Fast forward quickly to the present, before I jump back again to explain my ongoing health issues. After tons of research and thankfully having a friend take the time to express her deep concern for my health, and share with me her experience via message in February 2019, I finally, in July 2019, decided to accept what was probably there for about 10-15 years. My health had been in steady decline, and though others had brought it up before her, it finally sunk it that it’s at least a possibility that I have Breast Implant Illness. I don’t know for sure if I do. My case – as all things seem to be concerning my health – is different. I had started becoming…different…around eighteen years old (pre-implant). I had some negative experiences, and I wonder if either trauma to my body or just timing of my age and onset of diseases began. I’ll never know, and I’ll likely always wonder. Things started happening my freshman year of college that were out of character for me – I’d have tachycardic episodes, I had several situations where I passed out, likely because of the tachycardia, and depression set in, along with other ailments like stomach pains and extreme fatigue. Unfortunately instead of understanding and help, I was met with questioning and negativity from friends (like passing out with friends was…on purpose? Apparently it was thought that I was attention seeking, instead of dealing with a medical issue. Sigh.). It was a couple of tough years.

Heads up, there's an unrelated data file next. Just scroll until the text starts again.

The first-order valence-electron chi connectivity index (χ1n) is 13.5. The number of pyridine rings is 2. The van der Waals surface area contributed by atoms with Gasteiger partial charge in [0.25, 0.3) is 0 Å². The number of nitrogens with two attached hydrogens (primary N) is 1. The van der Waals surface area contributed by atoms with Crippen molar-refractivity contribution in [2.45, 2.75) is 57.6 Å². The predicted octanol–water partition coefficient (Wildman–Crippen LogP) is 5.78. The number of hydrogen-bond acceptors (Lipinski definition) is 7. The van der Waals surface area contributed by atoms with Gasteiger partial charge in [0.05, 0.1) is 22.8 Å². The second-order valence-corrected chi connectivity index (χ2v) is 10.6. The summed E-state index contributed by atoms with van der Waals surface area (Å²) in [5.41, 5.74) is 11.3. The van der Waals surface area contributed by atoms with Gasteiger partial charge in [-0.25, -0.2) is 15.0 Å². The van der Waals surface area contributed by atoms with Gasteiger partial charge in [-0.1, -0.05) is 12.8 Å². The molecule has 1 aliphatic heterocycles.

Thankfully, time moved on, I continued a relationship with my now husband, and with his support through the drama that my body caused for me, I was able to live somewhat a normal life. And to be completely transparent, my husband never wanted me to get a breast enhancement. Truly. Very bizarre in my mind, but he absolutely loved/loves me for me. He’s always complimented my beauty and never wanted/wants me to change. So, we married, he started making a steady income, and I wanted to change my appearance. That should have been a red flag – face palm! I love you honey…thank you for putting up with me! So in 2003, I got my breasts augmented, and despite hating them for 6 months, I wound up loving my appearance with them. Those dresses fit beautifully now. I felt like a woman. Life seemed great. Minus occasional ER trips for stomach pains that had no known origin, then chronic fatigue syndrome (did y’all know that to combat that, I should get a night job? That’s according to a military doctor, and sadly that’s not even the worst advice ever given), then a fibromyalgia diagnosis in 2006, and then a diagnosis of Ankylosing Spondylitis in 2016. Plus fun tidbits like costochondritis, occipital neuralgia, iliosacral dysfunction, a cataract at 38 years old, and honestly the list goes on. And on. It hasn’t been easy, and although it’s been a unique road to travel for my husband, he has supported me and my lack of ability to truly “work” (unless it’s on my own schedule) for necessary income, and he supports my feelings and how I wish to proceed.